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Are Incidents of Aggressive Driving Increasing? Are YOU an Aggressive Driver?

Two separate recent incidents in Dacula, one involving a Winder resident, reportedly led to guns being pointed.

On Aug. 22, a Winder man was at an intersection. 

A Marietta man reported  after he was momentarily distracted by an incoming phone call while driving near Dacula on Sept. 2.

Are drivers becoming more aggressive or are more individuals taking the time to report incidents such as these? According to the National Highway Traffic Safety Administration, aggressive driving has become a serious problem and it's a "we know it when we see it" kind of situation. 

Have you ever asked yourself if you are an aggressive driver? Do you: 

  • Express frustration? Taking out your frustrations on your fellow motorists can lead to violence or a crash.
  • Fail to pay attention when driving? Reading, eating, drinking or talking on the phone, can be a major cause of roadway crashes.
  • Tailgate? This is a major cause of crashes that can result in serious deaths or injuries.
  • Make frequent lane changes? If you whip in and out of lanes to advance ahead, you can be a danger to other motorists.
  • Run red lights? Do not enter an intersection on a yellow light. Remember flashing red lights should be treated as a stop sign.
  • Speed? Going faster than the posted speed limit, being a “road racer” and going too fast for conditions are some examples of speeding.

The NHTSA suggests the following for drivers finding themselves answering yes to any of the questions above, particularly to plan ahead and allow yourself extra time to reach your destination. 

  • Concentrate. Don’t allow yourself to become distracted by talking on your cellular phone, eating, drinking or putting on makeup.
  • Relax. Tune the radio to your favorite relaxing music. Music can calm your nerves and help you to enjoy your time in the car.
  • Drive the posted speed limit. Fewer crashes occur when vehicles are travelling at or about the same speed.
  • Identify alternate routes. Try mapping out an alternate route. Even if it looks longer on paper, you may find it is less congested.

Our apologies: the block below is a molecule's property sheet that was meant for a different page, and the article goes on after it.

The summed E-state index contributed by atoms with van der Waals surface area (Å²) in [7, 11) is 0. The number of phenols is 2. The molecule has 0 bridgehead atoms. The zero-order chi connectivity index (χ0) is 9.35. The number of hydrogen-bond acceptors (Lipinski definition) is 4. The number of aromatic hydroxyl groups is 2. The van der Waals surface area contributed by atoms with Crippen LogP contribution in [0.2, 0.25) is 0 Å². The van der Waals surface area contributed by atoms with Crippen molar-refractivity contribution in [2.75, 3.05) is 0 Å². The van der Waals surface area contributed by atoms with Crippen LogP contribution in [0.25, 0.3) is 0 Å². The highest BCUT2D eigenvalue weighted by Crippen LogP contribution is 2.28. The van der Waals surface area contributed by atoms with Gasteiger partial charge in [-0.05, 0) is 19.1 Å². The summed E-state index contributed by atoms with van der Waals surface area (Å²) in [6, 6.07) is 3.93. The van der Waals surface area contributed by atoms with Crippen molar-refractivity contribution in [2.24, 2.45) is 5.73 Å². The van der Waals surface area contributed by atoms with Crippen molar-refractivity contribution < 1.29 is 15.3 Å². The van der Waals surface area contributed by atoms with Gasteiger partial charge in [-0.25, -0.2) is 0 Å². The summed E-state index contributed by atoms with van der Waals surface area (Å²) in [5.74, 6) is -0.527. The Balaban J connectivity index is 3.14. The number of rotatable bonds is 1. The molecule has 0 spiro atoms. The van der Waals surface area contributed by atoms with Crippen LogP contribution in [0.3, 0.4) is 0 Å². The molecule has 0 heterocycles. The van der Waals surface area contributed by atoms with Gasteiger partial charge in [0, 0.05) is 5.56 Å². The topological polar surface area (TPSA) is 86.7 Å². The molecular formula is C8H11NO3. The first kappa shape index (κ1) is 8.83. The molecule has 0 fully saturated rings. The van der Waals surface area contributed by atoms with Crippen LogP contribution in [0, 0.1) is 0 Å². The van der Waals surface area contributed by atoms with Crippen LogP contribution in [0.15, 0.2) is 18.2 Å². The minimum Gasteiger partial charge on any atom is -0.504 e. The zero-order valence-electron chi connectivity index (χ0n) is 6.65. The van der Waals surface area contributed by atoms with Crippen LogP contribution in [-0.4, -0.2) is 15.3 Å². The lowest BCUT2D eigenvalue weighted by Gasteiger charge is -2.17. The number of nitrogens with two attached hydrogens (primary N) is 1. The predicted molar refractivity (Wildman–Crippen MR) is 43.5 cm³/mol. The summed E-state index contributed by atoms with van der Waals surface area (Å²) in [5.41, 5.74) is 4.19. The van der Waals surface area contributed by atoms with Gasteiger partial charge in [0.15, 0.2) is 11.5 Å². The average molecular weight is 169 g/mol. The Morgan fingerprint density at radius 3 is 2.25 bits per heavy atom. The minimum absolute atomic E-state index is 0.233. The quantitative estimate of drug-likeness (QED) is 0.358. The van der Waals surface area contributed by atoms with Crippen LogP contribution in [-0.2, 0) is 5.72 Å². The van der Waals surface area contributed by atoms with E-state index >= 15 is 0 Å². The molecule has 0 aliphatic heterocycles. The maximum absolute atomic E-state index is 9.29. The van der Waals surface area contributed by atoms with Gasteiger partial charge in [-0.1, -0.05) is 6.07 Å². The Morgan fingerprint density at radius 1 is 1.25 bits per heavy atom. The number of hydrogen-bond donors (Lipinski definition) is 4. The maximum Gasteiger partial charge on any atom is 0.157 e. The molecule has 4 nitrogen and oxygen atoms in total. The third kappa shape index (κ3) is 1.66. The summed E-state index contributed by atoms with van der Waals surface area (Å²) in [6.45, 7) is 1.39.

• Use public transportation. Public transportation can give you some much-needed relief from life behind the wheel.
  • Just be late. If all else fails, just be late.

The following are tips when confronted by an aggressive driver: 

  • Get out of the way. First and foremost make every attempt to get out of their way.
  • Put your pride aside. Do not challenge them by speeding up or attempting to hold-your-own in your travel lane.
  • Avoid eye contact. Eye contact can sometimes enrage an aggressive driver.
  • Gestures. Ignore gestures and refuse to return them.
  • Report serious aggressive driving. You or a passenger may call the police. But, if you use a cell phone, pull over to a safe location.

For more information, visit www.nhtsa.gov/Aggressive

Do you think more drivers are showing aggression on the roadways or are more people reporting incidents? Have you been confronted by an aggressive driver recently? Do you drive aggressively? Tell us in comments.

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Jim September 08, 2012 at 12:36 PM
Yes if you have a handicap tag on your viehcle people will tail ride you..I just moved to Barrow county it's not as bad as Gwinnett. This happens doing the speed limit or even faster I twant Gwinnett and Barrow county should have a officer ride down hwy 211 in Barrow with a handicapp tag to see what I mean and write some tickets for this.Forward this to Gwinett to its worse there.If you need my help I'll volunteer to use my car. Does any o e else have this problem?

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